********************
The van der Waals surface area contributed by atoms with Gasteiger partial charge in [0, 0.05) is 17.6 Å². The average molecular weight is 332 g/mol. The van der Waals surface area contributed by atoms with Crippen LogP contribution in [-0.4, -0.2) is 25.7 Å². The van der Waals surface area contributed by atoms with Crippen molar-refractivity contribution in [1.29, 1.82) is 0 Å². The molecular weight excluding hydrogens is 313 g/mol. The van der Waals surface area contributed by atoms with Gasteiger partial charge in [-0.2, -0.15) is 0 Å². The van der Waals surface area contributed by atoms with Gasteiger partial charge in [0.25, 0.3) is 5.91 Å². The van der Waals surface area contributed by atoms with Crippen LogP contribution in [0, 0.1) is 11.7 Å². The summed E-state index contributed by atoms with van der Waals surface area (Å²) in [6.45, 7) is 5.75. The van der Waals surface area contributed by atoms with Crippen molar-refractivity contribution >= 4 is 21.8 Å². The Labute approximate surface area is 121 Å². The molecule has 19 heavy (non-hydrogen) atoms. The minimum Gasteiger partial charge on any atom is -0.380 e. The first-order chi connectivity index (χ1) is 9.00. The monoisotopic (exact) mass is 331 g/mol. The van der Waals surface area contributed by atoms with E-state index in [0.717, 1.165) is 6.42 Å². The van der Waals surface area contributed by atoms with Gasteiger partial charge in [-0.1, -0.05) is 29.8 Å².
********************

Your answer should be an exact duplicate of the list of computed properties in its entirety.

The van der Waals surface area contributed by atoms with Gasteiger partial charge in [0, 0.05) is 17.6 Å². The average molecular weight is 332 g/mol. The van der Waals surface area contributed by atoms with Crippen LogP contribution in [-0.4, -0.2) is 25.7 Å². The van der Waals surface area contributed by atoms with Crippen molar-refractivity contribution in [1.29, 1.82) is 0 Å². The molecular weight excluding hydrogens is 313 g/mol. The van der Waals surface area contributed by atoms with Gasteiger partial charge in [-0.2, -0.15) is 0 Å². The van der Waals surface area contributed by atoms with Gasteiger partial charge in [0.25, 0.3) is 5.91 Å². The van der Waals surface area contributed by atoms with Crippen LogP contribution in [0, 0.1) is 11.7 Å². The summed E-state index contributed by atoms with van der Waals surface area (Å²) in [6.45, 7) is 5.75. The van der Waals surface area contributed by atoms with Crippen molar-refractivity contribution >= 4 is 21.8 Å². The Labute approximate surface area is 121 Å². The molecule has 19 heavy (non-hydrogen) atoms. The minimum Gasteiger partial charge on any atom is -0.380 e. The first-order chi connectivity index (χ1) is 9.00. The monoisotopic (exact) mass is 331 g/mol. The van der Waals surface area contributed by atoms with E-state index in [0.717, 1.165) is 6.42 Å². The van der Waals surface area contributed by atoms with Gasteiger partial charge in [-0.1, -0.05) is 29.8 Å².